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A Shout From The Attic: The Gerry Years - 5

"There have been many times in my life when a signal has been unfurled before me but I have not read its significance until long after it was able to do me any good..'' writes Ronnie Bray,continuing his autobiography.

When I got the settlement of three thousand pounds for my accident, I rented a shop with living quarters and kept Matthew with me.

Matthew was born in Southampton in April of 1965 where we lived at 2 Dorval House, Silverdale Road, just across from the Dell football ground in Archers Road. His sister, Gaynor, was just two years old at the time, so when Gerry and I wanted to go out for the first time after his birth, probably to see a moving picture, we needed the services of a baby sitter.

In the window of a paper shop up Shirley Road, I spotted an advertisement for a person willing to do babysitting. I called
at the address and met a charming young woman who agreed to be our baby sitter for the night. She arrived at the appointed time, just as Jerry and I were putting on our coats to head for the bright lights of a Southampton cinema.

There have been many times in my life when a signal has been unfurled before me but I have not read its significance until
long after it was able to do me any good. As I opened the door for the Sitter and she saw me with one arm down the sleeve of my topcoat, she said, “Oh. You really do want a baby sitter.” Imagining that she might have misunderstood my booking with her, I affirmed that she was at the right place to settle her mind that I had been earnest in the appointment.

Jerry and I enjoyed the cinema, and returned home, eating our fish and chips, in good time. I asked the baby sitter how much she wanted, paid her the reasonable sum, and opened the door, bidding her a goodnight as she slipped her car into gear and drove off into the darkness.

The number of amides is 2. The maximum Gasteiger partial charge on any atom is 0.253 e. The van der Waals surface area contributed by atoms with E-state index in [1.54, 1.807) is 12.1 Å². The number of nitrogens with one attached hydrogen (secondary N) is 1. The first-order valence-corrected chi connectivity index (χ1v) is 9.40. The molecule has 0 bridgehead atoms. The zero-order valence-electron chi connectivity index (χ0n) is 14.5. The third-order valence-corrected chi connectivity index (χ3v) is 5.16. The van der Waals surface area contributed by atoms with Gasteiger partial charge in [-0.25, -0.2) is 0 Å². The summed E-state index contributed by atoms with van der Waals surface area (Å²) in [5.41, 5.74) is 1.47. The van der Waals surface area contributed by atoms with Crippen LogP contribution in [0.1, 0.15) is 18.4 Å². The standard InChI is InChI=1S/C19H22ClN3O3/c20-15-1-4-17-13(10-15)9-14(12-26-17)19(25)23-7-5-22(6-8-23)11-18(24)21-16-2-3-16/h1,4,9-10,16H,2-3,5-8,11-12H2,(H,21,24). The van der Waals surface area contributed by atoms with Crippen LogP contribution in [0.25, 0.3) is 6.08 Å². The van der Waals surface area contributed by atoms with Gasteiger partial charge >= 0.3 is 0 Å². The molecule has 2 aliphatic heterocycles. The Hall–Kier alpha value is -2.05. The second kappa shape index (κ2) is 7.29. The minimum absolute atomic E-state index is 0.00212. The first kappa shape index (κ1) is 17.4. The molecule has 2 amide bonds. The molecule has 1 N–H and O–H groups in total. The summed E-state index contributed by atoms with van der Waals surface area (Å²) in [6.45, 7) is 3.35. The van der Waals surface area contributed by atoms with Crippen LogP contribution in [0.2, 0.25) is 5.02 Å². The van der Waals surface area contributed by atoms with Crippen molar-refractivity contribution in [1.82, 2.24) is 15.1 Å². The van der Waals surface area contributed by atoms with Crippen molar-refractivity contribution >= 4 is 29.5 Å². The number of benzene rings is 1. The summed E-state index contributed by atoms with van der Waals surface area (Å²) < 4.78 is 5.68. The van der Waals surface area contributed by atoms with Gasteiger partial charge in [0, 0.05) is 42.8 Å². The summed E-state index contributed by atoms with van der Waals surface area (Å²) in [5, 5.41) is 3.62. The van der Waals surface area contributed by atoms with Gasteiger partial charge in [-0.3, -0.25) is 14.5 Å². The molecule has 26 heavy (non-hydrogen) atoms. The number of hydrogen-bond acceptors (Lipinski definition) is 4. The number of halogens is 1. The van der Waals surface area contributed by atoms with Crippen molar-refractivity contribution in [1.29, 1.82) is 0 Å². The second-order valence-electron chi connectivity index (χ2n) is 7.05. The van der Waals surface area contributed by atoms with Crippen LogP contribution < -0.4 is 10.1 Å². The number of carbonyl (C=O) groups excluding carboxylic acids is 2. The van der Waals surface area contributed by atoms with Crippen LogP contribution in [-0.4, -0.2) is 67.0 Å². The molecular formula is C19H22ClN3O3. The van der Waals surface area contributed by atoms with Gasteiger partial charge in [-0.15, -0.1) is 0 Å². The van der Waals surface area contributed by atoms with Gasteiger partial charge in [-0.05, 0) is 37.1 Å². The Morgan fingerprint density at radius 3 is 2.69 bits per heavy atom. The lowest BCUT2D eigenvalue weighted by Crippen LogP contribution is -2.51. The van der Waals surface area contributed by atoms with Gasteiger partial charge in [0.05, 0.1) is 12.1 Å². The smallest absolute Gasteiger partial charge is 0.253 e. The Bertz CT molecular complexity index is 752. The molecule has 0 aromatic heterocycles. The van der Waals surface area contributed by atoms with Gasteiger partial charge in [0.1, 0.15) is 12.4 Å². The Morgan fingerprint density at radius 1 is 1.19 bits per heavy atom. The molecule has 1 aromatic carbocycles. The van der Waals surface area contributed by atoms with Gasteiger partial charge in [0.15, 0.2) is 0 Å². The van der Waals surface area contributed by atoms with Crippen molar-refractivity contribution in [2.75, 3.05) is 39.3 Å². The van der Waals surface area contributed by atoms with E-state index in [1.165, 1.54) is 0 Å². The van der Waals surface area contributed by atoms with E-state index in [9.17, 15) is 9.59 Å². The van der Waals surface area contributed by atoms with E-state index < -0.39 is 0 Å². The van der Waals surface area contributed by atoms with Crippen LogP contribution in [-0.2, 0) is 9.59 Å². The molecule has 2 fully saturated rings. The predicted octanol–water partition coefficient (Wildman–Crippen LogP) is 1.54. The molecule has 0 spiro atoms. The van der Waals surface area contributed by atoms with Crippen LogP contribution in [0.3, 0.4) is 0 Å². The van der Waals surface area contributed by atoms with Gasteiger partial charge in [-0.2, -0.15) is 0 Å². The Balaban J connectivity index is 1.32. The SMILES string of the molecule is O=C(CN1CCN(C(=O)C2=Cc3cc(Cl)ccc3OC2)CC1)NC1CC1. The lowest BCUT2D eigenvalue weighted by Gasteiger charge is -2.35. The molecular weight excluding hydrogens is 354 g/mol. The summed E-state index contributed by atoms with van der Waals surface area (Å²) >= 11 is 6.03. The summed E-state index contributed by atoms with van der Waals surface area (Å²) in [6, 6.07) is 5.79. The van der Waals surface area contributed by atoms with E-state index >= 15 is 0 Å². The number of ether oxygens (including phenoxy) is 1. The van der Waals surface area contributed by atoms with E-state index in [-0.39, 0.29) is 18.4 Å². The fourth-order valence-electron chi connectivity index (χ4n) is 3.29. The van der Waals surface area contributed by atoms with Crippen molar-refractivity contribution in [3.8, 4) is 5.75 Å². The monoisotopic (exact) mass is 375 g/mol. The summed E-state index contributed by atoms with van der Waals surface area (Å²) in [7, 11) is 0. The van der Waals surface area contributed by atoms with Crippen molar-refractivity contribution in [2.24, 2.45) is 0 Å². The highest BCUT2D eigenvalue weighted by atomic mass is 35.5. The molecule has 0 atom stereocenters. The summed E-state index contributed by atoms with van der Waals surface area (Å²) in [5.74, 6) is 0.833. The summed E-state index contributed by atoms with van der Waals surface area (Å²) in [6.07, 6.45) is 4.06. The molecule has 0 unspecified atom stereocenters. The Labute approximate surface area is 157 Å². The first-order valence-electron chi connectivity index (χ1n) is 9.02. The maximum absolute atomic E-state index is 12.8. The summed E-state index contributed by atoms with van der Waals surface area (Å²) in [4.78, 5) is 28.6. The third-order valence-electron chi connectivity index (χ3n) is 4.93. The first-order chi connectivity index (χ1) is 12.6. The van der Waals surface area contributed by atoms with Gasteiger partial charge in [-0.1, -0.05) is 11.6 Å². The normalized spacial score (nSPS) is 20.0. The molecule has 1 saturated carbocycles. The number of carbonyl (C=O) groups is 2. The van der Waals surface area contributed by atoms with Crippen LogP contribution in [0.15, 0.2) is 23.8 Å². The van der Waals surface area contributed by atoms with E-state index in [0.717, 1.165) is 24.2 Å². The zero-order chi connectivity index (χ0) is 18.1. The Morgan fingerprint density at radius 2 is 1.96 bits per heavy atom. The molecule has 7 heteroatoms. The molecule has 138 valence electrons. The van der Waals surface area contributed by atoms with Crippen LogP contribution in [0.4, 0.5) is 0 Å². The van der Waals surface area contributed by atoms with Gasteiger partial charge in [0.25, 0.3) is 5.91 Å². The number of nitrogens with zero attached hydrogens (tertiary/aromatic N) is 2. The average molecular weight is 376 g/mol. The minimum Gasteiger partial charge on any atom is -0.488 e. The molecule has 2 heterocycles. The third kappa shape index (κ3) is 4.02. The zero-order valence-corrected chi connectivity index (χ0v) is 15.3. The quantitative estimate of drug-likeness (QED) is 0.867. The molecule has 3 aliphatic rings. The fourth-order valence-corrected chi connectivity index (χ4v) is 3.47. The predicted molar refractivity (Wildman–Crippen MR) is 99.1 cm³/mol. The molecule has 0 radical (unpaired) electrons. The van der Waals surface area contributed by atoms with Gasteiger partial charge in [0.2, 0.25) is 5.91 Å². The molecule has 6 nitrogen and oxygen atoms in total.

It was when we checked Matthew's nappy before settling ourselves down for the night that I noticed something wrong. The baby sitter had changed his nappy, but from the tangle of terry towelling and safety pins that were wrapped somehow around his legs, it was evident that she had not performed that particular office before.

It was only when I returned to the newsagent’s shop window to read her baby sitting advertisement a second time that I

noticed the nuances that had escaped my attention the first time. Then it was that I understood her obvious surprise when
she realised that we really did need a baby sitter to sit with our baby, not a baby who was willing, for a price, to sit with
and entertain lonely men.

Since that time, I have read more thoroughly, cautiously taking note of every word so that no further errors of this kind are made. So far, so good.

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